Kyōgoku Takakazu (d. 1441)

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Arms of the Kyōgoku clan.

Kyōgoku Takakazu (京極 高数) (died 12 July 1441) was a Japanese noble member of the Kyōgoku Clan (Japanese: 京極氏 (Kyōgoku-shi)) of Japan who served the shōgun Ashikaga Yoshinori.

Family Origins[edit]

The Kyōgoku Clan claimed their noble descent from Emperor Uda (868–897). The clan rose to prominence during the Sengoku and Edo periods when they would become a daimyō clan. A later Kyōgoku Takakazu became daimyō and head of the Kyōgoku clan in 1637.


Kyōgoku Takakazu was named the Shugo of Yamashiro Province from 1421 to 1423. He was succeeded in this position by a member of the Kyōgoku clan, Kyōgoku Mochimitsu, though it is unclear whether the two were directly related.[citation needed]

Kyōgoku Takakazu was killed in 1441 during the Kakitsu no Hen, a rebellion during which the shōgun Ashikaga Yoshinori was assassinated by disaffected vassals at a dinner banquet hosted by Akamatsu Mitsusuke, one of the vassals who had been stripped of his lands and titles. Kyōgoku Takakazu died defending the Shogun along with Ōuchi Mochiyo (1394–1441)[1] head of the Ōuchi clan who died later of his wounds on 28 July 1441. Kyōgoku Takakazu died during the incident on 12 July 1441 as he was cut down by Mitsusuke soldiers.[2][3][4]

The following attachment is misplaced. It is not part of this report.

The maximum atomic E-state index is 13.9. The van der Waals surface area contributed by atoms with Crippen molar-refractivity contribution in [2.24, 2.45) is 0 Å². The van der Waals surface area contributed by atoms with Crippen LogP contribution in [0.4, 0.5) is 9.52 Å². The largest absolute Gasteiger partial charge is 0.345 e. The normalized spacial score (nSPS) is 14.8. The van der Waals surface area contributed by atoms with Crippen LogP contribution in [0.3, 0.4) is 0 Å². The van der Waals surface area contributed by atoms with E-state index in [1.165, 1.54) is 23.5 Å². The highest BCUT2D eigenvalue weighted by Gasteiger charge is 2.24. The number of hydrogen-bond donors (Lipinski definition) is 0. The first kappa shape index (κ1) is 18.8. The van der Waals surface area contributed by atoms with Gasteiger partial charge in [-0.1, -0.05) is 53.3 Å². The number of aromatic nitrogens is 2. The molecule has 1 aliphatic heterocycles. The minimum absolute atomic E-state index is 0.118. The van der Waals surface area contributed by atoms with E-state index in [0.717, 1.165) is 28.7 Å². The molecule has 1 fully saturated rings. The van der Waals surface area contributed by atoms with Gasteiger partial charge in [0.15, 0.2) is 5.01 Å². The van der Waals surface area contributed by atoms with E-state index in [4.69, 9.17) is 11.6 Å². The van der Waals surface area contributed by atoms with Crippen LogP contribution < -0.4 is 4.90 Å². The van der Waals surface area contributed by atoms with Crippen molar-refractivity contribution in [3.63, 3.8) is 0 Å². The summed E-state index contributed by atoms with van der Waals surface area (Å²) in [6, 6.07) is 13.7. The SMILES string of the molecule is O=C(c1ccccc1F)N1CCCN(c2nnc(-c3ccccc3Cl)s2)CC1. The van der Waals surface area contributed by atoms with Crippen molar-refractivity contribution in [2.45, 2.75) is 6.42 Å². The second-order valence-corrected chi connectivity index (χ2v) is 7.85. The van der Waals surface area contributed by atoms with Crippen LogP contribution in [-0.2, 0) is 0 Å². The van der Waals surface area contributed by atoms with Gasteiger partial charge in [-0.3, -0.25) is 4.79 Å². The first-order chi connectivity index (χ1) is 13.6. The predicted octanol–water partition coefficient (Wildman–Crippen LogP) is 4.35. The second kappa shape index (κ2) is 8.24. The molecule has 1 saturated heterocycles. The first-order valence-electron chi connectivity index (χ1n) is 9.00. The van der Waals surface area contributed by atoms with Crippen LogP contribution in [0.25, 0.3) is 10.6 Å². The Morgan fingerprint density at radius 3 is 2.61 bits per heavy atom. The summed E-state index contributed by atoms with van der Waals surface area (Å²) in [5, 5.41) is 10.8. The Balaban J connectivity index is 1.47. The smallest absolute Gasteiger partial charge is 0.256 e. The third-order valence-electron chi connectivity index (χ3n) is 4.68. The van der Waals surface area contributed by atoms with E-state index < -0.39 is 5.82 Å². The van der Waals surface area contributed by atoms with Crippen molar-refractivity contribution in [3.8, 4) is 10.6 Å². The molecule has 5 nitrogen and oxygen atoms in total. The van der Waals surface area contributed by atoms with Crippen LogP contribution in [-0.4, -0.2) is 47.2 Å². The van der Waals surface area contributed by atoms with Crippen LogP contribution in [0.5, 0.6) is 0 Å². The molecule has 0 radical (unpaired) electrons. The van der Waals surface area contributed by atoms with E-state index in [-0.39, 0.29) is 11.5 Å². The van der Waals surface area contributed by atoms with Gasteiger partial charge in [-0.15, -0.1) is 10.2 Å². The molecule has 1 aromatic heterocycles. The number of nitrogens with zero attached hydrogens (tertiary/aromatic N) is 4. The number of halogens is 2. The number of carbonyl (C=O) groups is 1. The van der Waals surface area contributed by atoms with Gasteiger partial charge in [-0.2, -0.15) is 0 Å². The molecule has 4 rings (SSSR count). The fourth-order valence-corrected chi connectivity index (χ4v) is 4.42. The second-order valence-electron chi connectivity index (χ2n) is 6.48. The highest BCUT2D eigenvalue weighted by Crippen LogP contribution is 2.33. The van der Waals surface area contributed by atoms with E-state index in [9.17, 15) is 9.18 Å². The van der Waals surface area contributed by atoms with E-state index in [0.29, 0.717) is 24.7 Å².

See also[edit]

Preceded by
Isshiki Yoshitsura
Shugo of Yamashiro Province
Succeeded by
Kyōgoku Mochimitsu


  1. ^ Utagawa, Sadahide. "Japanese Woodblock Printed Book: Buke Hyakunin Isshu by Utagawa Sadahide, 1858". Retrieved 10 February 2014.
  2. ^ Chung, Jaejeong (2011). "The Journal of Northeast Asian History". 8-2 Winter 2011. Northeast Asian History Foundation: 177, 213.
  3. ^ Frédéric, Louis (2002). Japan Encyclopedia. Translated by Käthe Roth (illustrated, reprint ed.). Harvard University Press. p. 456. ISBN 0674017536.
  4. ^ Perez, Louis G., ed. (2013). Japan at War: An Encyclopedia. ABC-CLIO. p. 169. ISBN 1598847422.